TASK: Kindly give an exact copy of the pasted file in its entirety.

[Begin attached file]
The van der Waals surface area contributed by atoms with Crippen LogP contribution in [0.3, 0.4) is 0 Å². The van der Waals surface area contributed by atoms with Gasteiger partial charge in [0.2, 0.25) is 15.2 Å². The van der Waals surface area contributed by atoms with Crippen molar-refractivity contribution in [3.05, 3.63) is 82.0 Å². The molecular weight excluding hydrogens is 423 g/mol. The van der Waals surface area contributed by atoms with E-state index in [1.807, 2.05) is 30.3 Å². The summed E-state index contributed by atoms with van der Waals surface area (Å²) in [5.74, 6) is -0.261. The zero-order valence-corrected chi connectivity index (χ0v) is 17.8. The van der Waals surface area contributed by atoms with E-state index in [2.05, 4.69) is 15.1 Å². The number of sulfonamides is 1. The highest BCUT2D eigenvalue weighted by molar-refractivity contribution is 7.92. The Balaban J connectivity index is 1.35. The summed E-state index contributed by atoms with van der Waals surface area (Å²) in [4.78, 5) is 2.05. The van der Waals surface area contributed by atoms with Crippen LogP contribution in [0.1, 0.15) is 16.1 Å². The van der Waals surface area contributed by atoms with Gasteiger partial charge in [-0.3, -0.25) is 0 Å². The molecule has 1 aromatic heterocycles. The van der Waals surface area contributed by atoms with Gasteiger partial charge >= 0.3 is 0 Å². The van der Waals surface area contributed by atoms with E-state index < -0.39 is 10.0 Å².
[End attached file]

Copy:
The van der Waals surface area contributed by atoms with Crippen LogP contribution in [0.3, 0.4) is 0 Å². The van der Waals surface area contributed by atoms with Gasteiger partial charge in [0.2, 0.25) is 15.2 Å². The van der Waals surface area contributed by atoms with Crippen molar-refractivity contribution in [3.05, 3.63) is 82.0 Å². The molecular weight excluding hydrogens is 423 g/mol. The van der Waals surface area contributed by atoms with E-state index in [1.807, 2.05) is 30.3 Å². The summed E-state index contributed by atoms with van der Waals surface area (Å²) in [5.74, 6) is -0.261. The zero-order valence-corrected chi connectivity index (χ0v) is 17.8. The van der Waals surface area contributed by atoms with E-state index in [2.05, 4.69) is 15.1 Å². The number of sulfonamides is 1. The highest BCUT2D eigenvalue weighted by molar-refractivity contribution is 7.92. The Balaban J connectivity index is 1.35. The summed E-state index contributed by atoms with van der Waals surface area (Å²) in [4.78, 5) is 2.05. The van der Waals surface area contributed by atoms with Crippen LogP contribution in [0.1, 0.15) is 16.1 Å². The van der Waals surface area contributed by atoms with Gasteiger partial charge in [-0.3, -0.25) is 0 Å². The molecule has 1 aromatic heterocycles. The van der Waals surface area contributed by atoms with Gasteiger partial charge >= 0.3 is 0 Å². The van der Waals surface area contributed by atoms with E-state index < -0.39 is 10.0 Å².